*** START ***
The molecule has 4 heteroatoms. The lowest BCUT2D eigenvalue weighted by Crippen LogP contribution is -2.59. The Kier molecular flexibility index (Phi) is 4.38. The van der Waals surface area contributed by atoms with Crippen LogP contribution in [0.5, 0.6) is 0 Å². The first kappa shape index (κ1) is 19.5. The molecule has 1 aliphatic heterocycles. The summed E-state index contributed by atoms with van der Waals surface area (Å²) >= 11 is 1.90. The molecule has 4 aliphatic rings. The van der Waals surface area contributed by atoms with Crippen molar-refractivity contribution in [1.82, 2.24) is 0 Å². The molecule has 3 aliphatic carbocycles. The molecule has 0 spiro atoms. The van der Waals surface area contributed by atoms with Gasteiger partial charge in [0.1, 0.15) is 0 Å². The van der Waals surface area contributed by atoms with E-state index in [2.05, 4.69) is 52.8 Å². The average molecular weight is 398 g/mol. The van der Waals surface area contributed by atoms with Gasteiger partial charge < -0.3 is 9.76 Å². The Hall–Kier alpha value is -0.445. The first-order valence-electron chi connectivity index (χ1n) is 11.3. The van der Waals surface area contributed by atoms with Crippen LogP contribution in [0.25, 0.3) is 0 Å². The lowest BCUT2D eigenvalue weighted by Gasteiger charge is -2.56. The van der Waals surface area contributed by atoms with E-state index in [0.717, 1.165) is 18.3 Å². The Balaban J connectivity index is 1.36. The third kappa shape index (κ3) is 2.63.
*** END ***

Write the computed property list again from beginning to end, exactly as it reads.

The molecule has 4 heteroatoms. The lowest BCUT2D eigenvalue weighted by Crippen LogP contribution is -2.59. The Kier molecular flexibility index (Phi) is 4.38. The van der Waals surface area contributed by atoms with Crippen LogP contribution in [0.5, 0.6) is 0 Å². The first kappa shape index (κ1) is 19.5. The molecule has 1 aliphatic heterocycles. The summed E-state index contributed by atoms with van der Waals surface area (Å²) >= 11 is 1.90. The molecule has 4 aliphatic rings. The van der Waals surface area contributed by atoms with Crippen molar-refractivity contribution in [1.82, 2.24) is 0 Å². The molecule has 3 aliphatic carbocycles. The molecule has 0 spiro atoms. The van der Waals surface area contributed by atoms with Gasteiger partial charge in [0.1, 0.15) is 0 Å². The van der Waals surface area contributed by atoms with E-state index in [2.05, 4.69) is 52.8 Å². The average molecular weight is 398 g/mol. The van der Waals surface area contributed by atoms with Gasteiger partial charge < -0.3 is 9.76 Å². The Hall–Kier alpha value is -0.445. The first-order valence-electron chi connectivity index (χ1n) is 11.3. The van der Waals surface area contributed by atoms with Crippen LogP contribution in [0.25, 0.3) is 0 Å². The lowest BCUT2D eigenvalue weighted by Gasteiger charge is -2.56. The van der Waals surface area contributed by atoms with E-state index in [0.717, 1.165) is 18.3 Å². The Balaban J connectivity index is 1.36. The third kappa shape index (κ3) is 2.63.